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Time travelling drama Outlander has featured some medical procedures over it time. Right from the start, Claire Fraser (played by Caitriona Balfe) was revealed to be a nurse serving in World War II and used to dealing with gory biological situations. This has remained a recurring theme throughout Outlander and Claire now has her own surgery at Fraser’s Ridge where she treats patients even though she doesn’t command the same respect as her male counterparts in this era.
How accurate is the medicine in Outlander?
Claire qualified as a doctor in season three of Outlander when her first husband Frank Randall (Tobias Menzies) urged her to pursue her dreams of becoming a doctor.
She trained at medical school during the 60s and was one of the only women in her graduating class at the time.
The doctor became armed with some valuable skills, which she took back with her to the 18th century after journeying to be reunited with her one true love Jamie Fraser (Sam Heughan).
Claire’s skills have been a doubled-edged sword and viewers saw how her advice was used against her by Lionel Brown (Ned Dennehy), who believed she was meddling.
Sadly, this led Claire to be kidnapped by Lionel and his men and later brutally sexually assaulted before she was saved by Jamie.
In season five, Claire got her surgery up and running with Marsali Fraser (Lauren Lyle) serving as her apprentice and learning from her.
Claire’s powers of healing will be employed throughout Outlander and viewers can expect to see more of her expertise have a role to play in the storyline.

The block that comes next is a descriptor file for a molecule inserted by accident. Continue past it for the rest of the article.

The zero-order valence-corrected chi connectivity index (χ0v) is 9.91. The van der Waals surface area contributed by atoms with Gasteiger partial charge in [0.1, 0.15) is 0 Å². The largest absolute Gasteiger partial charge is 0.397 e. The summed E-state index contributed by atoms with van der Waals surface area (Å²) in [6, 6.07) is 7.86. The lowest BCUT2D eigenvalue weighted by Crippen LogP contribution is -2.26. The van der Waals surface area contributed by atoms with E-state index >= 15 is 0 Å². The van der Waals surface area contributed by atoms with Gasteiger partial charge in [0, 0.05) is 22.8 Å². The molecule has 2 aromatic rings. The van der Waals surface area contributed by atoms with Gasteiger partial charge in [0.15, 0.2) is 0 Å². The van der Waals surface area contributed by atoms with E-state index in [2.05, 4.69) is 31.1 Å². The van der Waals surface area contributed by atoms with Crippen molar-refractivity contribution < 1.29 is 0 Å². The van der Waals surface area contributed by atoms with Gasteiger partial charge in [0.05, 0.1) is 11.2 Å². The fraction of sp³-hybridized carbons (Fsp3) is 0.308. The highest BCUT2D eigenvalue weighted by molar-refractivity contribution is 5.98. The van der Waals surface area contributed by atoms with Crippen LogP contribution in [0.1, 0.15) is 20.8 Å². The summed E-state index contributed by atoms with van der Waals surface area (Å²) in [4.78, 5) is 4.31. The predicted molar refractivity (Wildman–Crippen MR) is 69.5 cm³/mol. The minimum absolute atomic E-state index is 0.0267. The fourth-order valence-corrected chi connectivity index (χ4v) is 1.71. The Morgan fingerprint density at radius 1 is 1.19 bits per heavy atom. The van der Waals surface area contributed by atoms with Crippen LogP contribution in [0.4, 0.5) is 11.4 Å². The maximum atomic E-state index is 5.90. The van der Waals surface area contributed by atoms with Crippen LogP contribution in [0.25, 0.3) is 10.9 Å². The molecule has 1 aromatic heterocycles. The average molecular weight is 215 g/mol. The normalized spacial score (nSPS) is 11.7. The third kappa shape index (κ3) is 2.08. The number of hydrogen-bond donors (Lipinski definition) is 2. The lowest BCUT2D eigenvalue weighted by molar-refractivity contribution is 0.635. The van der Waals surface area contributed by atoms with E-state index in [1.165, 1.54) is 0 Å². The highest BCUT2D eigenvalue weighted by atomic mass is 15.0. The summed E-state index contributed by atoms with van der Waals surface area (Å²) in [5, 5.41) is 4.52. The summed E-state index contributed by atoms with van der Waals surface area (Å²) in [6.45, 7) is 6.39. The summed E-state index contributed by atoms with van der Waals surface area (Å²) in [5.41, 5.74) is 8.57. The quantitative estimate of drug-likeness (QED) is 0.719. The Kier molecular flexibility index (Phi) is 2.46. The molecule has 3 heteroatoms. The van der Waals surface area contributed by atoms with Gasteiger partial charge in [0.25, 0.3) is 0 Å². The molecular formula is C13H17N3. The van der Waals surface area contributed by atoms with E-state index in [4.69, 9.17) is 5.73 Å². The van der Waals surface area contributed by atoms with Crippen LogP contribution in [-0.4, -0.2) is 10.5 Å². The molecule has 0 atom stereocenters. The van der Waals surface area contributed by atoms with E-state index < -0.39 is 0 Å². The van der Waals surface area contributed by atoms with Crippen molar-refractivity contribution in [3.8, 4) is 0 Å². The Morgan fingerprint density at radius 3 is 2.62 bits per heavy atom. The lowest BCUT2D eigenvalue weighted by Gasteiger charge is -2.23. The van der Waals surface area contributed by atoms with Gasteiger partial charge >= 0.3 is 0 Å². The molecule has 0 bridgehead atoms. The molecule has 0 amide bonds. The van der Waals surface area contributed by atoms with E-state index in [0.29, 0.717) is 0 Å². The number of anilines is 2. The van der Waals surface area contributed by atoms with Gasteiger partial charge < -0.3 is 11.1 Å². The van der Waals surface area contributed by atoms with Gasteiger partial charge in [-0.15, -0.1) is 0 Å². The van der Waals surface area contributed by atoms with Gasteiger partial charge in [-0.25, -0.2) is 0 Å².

However, many viewers of Outlander are curious to know more about the accuracy and authenticity of the medical procedures featured in the series.
Speaking in a behind-the-scenes video, Irish actress Balfe said: “We’re very luck on the show. We’ve got a fantastic medical advisor who’s actually called Doctor Claire.”
Balfe continued: “She’s so great because she knows exactly what we need and she’s great for knowing how much we can bend or not and what’s going to look authentic and what’s not.”
During season five, Balfe revealed she learnt from Dr Claire how the tonsillectomy was one of the most “bloody operations”.
Medical advisor Doctor Claire McGroarty said: “I research everything. What was there, the techniques used.
“Also, what did Claire Randall learn at university in the 1950s and 60s? As opposed to what we have now which is quite different.”
She hailed Balfe’s performance, saying: “Caitriona is amazing. She picks up all these surgical skills so quickly.”
Claire also had to use her medical abilities in season five after Jamie was left on the verge of death by a rattlesnake bite.
She tried to help her husband using some maggots to eat the dead flesh from his wound but sadly there was little else she could do.
In the end, it was Brianna MacKenzie’s (Sophie Skelton) engineering ingenuity which saved the day after the head of the dead snake was used to administer antivenom into Jamie’s bloodstream.
Season six is expected to see some gory moments which will plunge Claire into grave danger when a procedure doesn’t go to plan.
The forthcoming series is yet to start filming due to the coronavirus pandemic, but the scripts are already in the works.
A Breath of Snow and Ashes will serve as the basis for the new series with some deviations from the source material expected.
The global health crisis also means it could be a while before season six could be hitting screens with fans have to content themselves with the previous outings in the meantime.
Outlander season 5 is available on Blu-Ray and DVD now
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